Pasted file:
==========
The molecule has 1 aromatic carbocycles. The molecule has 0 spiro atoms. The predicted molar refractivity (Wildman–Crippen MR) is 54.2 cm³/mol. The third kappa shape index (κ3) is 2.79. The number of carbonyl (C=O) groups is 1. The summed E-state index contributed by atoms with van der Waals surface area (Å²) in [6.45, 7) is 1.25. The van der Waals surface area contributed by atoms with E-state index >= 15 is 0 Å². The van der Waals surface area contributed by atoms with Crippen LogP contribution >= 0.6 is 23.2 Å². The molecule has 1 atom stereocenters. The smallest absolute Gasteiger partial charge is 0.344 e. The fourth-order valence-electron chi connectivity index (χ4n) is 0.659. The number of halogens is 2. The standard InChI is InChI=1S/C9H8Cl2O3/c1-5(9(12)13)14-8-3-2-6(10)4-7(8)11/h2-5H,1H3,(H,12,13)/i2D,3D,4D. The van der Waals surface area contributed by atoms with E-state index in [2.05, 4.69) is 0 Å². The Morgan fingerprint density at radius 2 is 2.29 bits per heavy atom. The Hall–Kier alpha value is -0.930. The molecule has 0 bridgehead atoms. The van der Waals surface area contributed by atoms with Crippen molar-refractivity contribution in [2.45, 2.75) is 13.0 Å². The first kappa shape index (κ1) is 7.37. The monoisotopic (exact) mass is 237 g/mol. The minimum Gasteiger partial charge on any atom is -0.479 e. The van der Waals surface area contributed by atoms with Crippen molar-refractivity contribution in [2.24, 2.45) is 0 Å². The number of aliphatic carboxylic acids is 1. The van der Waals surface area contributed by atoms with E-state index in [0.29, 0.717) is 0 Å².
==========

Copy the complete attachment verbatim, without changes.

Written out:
The molecule has 1 aromatic carbocycles. The molecule has 0 spiro atoms. The predicted molar refractivity (Wildman–Crippen MR) is 54.2 cm³/mol. The third kappa shape index (κ3) is 2.79. The number of carbonyl (C=O) groups is 1. The summed E-state index contributed by atoms with van der Waals surface area (Å²) in [6.45, 7) is 1.25. The van der Waals surface area contributed by atoms with E-state index >= 15 is 0 Å². The van der Waals surface area contributed by atoms with Crippen LogP contribution >= 0.6 is 23.2 Å². The molecule has 1 atom stereocenters. The smallest absolute Gasteiger partial charge is 0.344 e. The fourth-order valence-electron chi connectivity index (χ4n) is 0.659. The number of halogens is 2. The standard InChI is InChI=1S/C9H8Cl2O3/c1-5(9(12)13)14-8-3-2-6(10)4-7(8)11/h2-5H,1H3,(H,12,13)/i2D,3D,4D. The van der Waals surface area contributed by atoms with E-state index in [2.05, 4.69) is 0 Å². The Morgan fingerprint density at radius 2 is 2.29 bits per heavy atom. The Hall–Kier alpha value is -0.930. The molecule has 0 bridgehead atoms. The van der Waals surface area contributed by atoms with Crippen molar-refractivity contribution in [2.45, 2.75) is 13.0 Å². The first kappa shape index (κ1) is 7.37. The monoisotopic (exact) mass is 237 g/mol. The minimum Gasteiger partial charge on any atom is -0.479 e. The van der Waals surface area contributed by atoms with Crippen molar-refractivity contribution in [2.24, 2.45) is 0 Å². The number of aliphatic carboxylic acids is 1. The van der Waals surface area contributed by atoms with E-state index in [0.29, 0.717) is 0 Å².